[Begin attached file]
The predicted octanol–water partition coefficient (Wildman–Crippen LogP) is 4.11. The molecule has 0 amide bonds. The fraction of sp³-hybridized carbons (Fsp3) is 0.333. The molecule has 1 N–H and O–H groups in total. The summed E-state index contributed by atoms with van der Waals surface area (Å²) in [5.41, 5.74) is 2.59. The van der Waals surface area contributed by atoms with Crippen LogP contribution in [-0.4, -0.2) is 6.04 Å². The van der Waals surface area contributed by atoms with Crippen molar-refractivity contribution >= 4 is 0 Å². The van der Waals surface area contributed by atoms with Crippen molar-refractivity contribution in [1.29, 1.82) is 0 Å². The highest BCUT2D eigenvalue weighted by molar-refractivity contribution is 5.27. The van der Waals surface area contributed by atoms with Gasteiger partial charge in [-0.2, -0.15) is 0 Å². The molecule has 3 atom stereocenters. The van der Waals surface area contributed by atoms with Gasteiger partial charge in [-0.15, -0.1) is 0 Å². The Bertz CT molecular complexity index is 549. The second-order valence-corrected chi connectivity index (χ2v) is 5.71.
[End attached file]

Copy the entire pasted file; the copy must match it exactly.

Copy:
The predicted octanol–water partition coefficient (Wildman–Crippen LogP) is 4.11. The molecule has 0 amide bonds. The fraction of sp³-hybridized carbons (Fsp3) is 0.333. The molecule has 1 N–H and O–H groups in total. The summed E-state index contributed by atoms with van der Waals surface area (Å²) in [5.41, 5.74) is 2.59. The van der Waals surface area contributed by atoms with Crippen LogP contribution in [-0.4, -0.2) is 6.04 Å². The van der Waals surface area contributed by atoms with Crippen molar-refractivity contribution >= 4 is 0 Å². The van der Waals surface area contributed by atoms with Crippen molar-refractivity contribution in [1.29, 1.82) is 0 Å². The highest BCUT2D eigenvalue weighted by molar-refractivity contribution is 5.27. The van der Waals surface area contributed by atoms with Gasteiger partial charge in [-0.2, -0.15) is 0 Å². The molecule has 3 atom stereocenters. The van der Waals surface area contributed by atoms with Gasteiger partial charge in [-0.15, -0.1) is 0 Å². The Bertz CT molecular complexity index is 549. The second-order valence-corrected chi connectivity index (χ2v) is 5.71.